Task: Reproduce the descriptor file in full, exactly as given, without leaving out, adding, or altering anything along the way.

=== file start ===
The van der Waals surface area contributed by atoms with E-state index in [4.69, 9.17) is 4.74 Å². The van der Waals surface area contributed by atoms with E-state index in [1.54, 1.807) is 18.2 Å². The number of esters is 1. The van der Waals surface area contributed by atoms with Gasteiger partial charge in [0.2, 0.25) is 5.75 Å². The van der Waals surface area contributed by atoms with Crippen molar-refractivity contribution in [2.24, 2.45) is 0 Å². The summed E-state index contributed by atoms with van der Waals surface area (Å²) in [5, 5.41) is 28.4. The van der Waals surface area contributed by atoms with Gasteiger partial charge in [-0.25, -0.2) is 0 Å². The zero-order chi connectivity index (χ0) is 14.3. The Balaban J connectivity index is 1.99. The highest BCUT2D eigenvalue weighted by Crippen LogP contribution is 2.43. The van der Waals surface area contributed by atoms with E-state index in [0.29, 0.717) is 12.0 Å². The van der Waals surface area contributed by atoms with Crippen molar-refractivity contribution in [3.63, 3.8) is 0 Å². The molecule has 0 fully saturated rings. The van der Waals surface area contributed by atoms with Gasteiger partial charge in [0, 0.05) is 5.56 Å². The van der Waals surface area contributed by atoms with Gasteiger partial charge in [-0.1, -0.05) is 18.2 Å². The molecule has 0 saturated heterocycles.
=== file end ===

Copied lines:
The van der Waals surface area contributed by atoms with E-state index in [4.69, 9.17) is 4.74 Å². The van der Waals surface area contributed by atoms with E-state index in [1.54, 1.807) is 18.2 Å². The number of esters is 1. The van der Waals surface area contributed by atoms with Gasteiger partial charge in [0.2, 0.25) is 5.75 Å². The van der Waals surface area contributed by atoms with Crippen molar-refractivity contribution in [2.24, 2.45) is 0 Å². The summed E-state index contributed by atoms with van der Waals surface area (Å²) in [5, 5.41) is 28.4. The van der Waals surface area contributed by atoms with Gasteiger partial charge in [-0.25, -0.2) is 0 Å². The zero-order chi connectivity index (χ0) is 14.3. The Balaban J connectivity index is 1.99. The highest BCUT2D eigenvalue weighted by Crippen LogP contribution is 2.43. The van der Waals surface area contributed by atoms with E-state index in [0.29, 0.717) is 12.0 Å². The van der Waals surface area contributed by atoms with Crippen molar-refractivity contribution in [3.63, 3.8) is 0 Å². The molecule has 0 fully saturated rings. The van der Waals surface area contributed by atoms with Gasteiger partial charge in [0, 0.05) is 5.56 Å². The van der Waals surface area contributed by atoms with Gasteiger partial charge in [-0.1, -0.05) is 18.2 Å². The molecule has 0 saturated heterocycles.